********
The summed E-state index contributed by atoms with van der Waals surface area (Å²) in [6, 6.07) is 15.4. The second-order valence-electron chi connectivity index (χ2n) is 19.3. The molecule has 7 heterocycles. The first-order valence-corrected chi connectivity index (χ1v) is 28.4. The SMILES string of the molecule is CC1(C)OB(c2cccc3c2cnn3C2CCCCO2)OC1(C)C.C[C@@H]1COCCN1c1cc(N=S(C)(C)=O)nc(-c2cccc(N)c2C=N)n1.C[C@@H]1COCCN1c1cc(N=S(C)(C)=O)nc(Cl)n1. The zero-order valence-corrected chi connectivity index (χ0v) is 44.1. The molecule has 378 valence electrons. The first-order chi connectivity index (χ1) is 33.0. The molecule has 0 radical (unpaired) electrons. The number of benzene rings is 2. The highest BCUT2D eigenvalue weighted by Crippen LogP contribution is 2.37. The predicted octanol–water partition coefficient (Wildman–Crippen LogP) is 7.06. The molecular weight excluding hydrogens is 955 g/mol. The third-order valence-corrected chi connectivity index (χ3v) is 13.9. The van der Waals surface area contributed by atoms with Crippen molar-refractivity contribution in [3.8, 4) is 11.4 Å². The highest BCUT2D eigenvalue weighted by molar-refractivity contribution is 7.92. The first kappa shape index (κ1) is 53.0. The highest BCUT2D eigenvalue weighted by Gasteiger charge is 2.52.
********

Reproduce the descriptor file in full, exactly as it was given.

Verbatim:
The summed E-state index contributed by atoms with van der Waals surface area (Å²) in [6, 6.07) is 15.4. The second-order valence-electron chi connectivity index (χ2n) is 19.3. The molecule has 7 heterocycles. The first-order valence-corrected chi connectivity index (χ1v) is 28.4. The SMILES string of the molecule is CC1(C)OB(c2cccc3c2cnn3C2CCCCO2)OC1(C)C.C[C@@H]1COCCN1c1cc(N=S(C)(C)=O)nc(-c2cccc(N)c2C=N)n1.C[C@@H]1COCCN1c1cc(N=S(C)(C)=O)nc(Cl)n1. The zero-order valence-corrected chi connectivity index (χ0v) is 44.1. The molecule has 378 valence electrons. The first-order chi connectivity index (χ1) is 33.0. The molecule has 0 radical (unpaired) electrons. The number of benzene rings is 2. The highest BCUT2D eigenvalue weighted by Crippen LogP contribution is 2.37. The predicted octanol–water partition coefficient (Wildman–Crippen LogP) is 7.06. The molecular weight excluding hydrogens is 955 g/mol. The third-order valence-corrected chi connectivity index (χ3v) is 13.9. The van der Waals surface area contributed by atoms with Crippen molar-refractivity contribution in [3.8, 4) is 11.4 Å². The highest BCUT2D eigenvalue weighted by molar-refractivity contribution is 7.92. The first kappa shape index (κ1) is 53.0. The highest BCUT2D eigenvalue weighted by Gasteiger charge is 2.52.